Vincent van Gogh (1853 - 1890), Paris, August-September 1886
oil on canvas,
61.1 cm x 46.1 cm
Credits (obliged to state): Van Gogh Museum, Amsterdam (Vincent van Gogh Foundation)
Van Gogh had always used generous amounts of paint. But after discovering the flower still lifes of Adolphe Monticelli (1824-1886) in June 1886, he went one step further. That French artist painted colourful bouquets with thick paint and emphatic brushstrokes. Van Gogh compared them to liquid clay. In still lifes such as Vase with Chinese Asters and Gladioli, you can see how thickly he began applying the paint to the canvas in his own flowers.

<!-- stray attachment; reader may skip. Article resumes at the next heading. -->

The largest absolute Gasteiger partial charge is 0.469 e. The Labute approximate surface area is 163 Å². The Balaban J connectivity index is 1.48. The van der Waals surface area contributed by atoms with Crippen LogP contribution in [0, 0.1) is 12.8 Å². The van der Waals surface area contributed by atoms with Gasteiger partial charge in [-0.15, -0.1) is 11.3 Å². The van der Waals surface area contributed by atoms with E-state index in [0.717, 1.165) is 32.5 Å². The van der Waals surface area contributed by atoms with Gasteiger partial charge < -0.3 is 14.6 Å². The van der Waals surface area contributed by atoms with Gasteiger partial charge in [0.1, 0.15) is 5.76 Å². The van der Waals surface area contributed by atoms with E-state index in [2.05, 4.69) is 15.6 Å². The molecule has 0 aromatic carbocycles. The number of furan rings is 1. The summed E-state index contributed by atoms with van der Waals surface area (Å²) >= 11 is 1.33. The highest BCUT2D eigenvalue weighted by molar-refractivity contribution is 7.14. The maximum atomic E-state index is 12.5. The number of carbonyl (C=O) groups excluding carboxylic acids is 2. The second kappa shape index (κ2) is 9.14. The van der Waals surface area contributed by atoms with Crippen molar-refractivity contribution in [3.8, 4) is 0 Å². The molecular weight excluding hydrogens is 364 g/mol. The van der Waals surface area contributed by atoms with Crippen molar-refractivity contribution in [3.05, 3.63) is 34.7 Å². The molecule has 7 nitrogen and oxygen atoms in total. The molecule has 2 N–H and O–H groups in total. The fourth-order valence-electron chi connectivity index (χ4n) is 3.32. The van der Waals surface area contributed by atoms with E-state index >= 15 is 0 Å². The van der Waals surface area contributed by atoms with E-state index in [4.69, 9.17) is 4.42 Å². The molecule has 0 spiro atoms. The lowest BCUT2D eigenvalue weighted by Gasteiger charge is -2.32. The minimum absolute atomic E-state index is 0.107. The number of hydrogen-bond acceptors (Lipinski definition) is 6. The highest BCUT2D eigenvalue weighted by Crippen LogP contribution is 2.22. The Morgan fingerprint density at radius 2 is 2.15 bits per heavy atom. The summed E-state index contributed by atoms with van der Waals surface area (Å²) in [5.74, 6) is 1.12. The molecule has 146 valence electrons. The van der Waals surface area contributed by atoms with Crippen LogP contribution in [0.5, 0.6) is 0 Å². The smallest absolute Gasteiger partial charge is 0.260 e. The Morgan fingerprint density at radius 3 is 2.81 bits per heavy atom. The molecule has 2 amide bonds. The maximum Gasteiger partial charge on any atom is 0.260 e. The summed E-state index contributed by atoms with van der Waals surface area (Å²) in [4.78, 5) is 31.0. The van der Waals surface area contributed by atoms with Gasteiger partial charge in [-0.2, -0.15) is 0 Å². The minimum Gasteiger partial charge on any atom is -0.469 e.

The vase shown here has been preserved and is now in the Van Gogh Museum collection. It is smaller in reality than in the painting. The large bouquet of flowers shown here would never fit inside it.